This may surprise some of you, but I like books.
There’s just something about holding a book as an artifact, whether it’s a pocket paperback or a massive hardcover tome, that brings my mind to different worlds, different journeys. And if like me, you like books, that means it’s good to support the authors of the journeys you most enjoy.
One of the best ways I’ve found to do that is to hang around Kickstarter. You certainly don’t have to support authors that way. Many authors have patreons these days. You can write reviews encouraging other people to read their works. Read their books. Buy them for yourself and some friends. All good!
But for me, I love going to Kickstarter and finding an author to support. It’s how I discovered Kendra Merritt, for instance. I backed her series Mishap’s Heroes and discovered her great book By Winged Chair. I’m about halfway through book one of the heroes series, but By Winged Chair has my enthusiastic recommendation.
Some of the authors I support are dead, though…
I’m mentioning all this because I want you to go and check out this Kickstarter, which backs the reprinting of The Cosmic Courtship by Julian Hawthorne. And yes. That’s Nathaniel Hawthorne’s son, who wrote early science fiction. How cool is that?
Now, the Kickstarter is already a rousing success. But one of the stretch goals would be to make an entire library of pulp stories available, all of which are near-impossible to get these days without a LOT of money. Personally, I want to see that happen!
If you enjoy modern speculative stories, old pulp adventures are often amazing. They were written in a different time, and it’s important to recall that when reading. Besides racism and sexism issues, they also told very different stories that are paced entirely differently. That said, the ones I’ve read have never failed to not only grab my attention but take me on incredibly inventive stories.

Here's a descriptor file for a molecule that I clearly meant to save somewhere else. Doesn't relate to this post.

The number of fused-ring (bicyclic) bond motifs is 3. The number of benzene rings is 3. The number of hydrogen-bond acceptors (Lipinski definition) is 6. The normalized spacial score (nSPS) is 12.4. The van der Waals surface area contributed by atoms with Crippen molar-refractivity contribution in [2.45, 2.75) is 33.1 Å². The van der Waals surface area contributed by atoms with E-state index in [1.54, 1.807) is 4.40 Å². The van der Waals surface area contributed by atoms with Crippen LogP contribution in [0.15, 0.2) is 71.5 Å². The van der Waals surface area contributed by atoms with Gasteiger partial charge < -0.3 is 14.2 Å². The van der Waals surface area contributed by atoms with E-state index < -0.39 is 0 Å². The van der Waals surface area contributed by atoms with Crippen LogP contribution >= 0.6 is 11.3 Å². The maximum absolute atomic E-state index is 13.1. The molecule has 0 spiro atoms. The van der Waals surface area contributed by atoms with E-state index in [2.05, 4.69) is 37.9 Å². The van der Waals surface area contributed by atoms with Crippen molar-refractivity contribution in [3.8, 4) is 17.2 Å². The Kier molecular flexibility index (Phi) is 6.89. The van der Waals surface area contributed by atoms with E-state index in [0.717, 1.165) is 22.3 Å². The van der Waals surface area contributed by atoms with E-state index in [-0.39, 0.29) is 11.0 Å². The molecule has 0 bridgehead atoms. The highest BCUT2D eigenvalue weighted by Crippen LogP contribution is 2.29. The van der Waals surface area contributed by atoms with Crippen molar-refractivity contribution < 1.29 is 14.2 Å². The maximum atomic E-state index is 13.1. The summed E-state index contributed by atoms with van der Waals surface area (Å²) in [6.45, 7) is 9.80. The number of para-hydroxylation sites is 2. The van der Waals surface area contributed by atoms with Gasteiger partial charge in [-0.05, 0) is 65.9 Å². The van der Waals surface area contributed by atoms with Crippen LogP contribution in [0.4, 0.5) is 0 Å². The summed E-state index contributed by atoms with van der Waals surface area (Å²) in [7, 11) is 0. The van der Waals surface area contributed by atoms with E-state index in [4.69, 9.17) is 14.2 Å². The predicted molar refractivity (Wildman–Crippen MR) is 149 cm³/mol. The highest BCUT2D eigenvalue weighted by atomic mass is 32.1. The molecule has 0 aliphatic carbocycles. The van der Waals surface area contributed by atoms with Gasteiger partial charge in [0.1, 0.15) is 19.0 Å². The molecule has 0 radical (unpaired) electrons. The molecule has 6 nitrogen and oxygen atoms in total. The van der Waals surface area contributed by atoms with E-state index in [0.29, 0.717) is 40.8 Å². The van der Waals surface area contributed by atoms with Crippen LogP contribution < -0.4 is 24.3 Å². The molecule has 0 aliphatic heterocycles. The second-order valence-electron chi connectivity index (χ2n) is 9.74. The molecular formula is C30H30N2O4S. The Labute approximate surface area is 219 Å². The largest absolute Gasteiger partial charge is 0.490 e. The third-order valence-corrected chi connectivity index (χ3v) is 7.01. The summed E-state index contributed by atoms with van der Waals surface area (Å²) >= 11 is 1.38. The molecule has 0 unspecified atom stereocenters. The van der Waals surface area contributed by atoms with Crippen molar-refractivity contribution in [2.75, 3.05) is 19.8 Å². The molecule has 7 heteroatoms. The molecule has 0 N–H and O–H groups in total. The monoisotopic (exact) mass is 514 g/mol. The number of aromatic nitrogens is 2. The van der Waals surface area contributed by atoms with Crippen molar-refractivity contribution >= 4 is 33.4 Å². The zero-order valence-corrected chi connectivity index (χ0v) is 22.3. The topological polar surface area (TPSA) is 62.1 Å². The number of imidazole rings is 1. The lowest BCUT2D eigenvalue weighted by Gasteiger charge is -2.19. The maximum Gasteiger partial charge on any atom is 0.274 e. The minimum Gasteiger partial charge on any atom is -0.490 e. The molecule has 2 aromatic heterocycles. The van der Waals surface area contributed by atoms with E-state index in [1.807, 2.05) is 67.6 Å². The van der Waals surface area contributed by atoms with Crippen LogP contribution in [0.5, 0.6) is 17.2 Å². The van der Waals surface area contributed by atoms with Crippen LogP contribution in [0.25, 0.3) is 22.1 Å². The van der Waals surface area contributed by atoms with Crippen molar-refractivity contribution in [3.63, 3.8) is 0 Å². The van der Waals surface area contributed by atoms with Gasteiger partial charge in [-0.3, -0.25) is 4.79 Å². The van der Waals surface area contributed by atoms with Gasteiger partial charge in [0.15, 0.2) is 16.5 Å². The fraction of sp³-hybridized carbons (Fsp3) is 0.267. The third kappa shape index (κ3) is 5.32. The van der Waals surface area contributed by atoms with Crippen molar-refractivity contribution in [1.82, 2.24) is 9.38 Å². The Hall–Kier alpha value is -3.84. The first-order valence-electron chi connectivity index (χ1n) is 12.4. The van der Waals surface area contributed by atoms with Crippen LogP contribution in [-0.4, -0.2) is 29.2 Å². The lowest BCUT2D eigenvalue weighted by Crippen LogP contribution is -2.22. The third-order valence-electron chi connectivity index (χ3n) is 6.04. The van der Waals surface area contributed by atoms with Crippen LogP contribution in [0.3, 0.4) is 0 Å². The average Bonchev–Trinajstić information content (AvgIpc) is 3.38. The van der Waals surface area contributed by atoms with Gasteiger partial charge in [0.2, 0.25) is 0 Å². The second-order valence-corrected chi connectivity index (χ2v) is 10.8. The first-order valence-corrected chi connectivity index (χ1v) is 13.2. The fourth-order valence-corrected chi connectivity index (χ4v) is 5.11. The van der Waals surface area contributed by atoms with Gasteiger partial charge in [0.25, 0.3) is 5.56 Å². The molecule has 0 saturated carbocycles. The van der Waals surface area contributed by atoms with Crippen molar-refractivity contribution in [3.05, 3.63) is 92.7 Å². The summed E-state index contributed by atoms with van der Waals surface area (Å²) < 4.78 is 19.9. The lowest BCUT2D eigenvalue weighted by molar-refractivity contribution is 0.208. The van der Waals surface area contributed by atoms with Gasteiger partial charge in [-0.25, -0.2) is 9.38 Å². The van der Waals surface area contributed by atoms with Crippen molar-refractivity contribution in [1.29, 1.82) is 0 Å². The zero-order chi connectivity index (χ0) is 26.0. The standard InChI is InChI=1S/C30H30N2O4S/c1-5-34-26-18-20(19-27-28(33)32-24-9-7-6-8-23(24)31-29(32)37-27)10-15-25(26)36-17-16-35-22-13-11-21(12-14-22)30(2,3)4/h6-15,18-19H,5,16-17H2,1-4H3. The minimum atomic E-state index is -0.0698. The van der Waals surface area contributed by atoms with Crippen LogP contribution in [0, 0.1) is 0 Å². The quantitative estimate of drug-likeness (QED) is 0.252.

And if you’re a writer, it’s good to broaden your horizons and read stories that are both new and old. If you only read stories that have been written since you were born, you miss out on the richness of your heritage as a storyteller. Oftentimes reading a story from another era will spark your imagination in new and incredible ways! See how those who went before tackled similar tropes, or how those tropes were invented in the first place! How did authors approach adventures when our ways of telling stories weren’t even invented yet? There’s a lot to learn in older stories!
So, whether or not you want to back that Kickstarter, that’s on you. The most I get out of it is if we happen to get to that particular stretch goal. Either way, check out some older stories to enrich your own writing. It’s worth your time.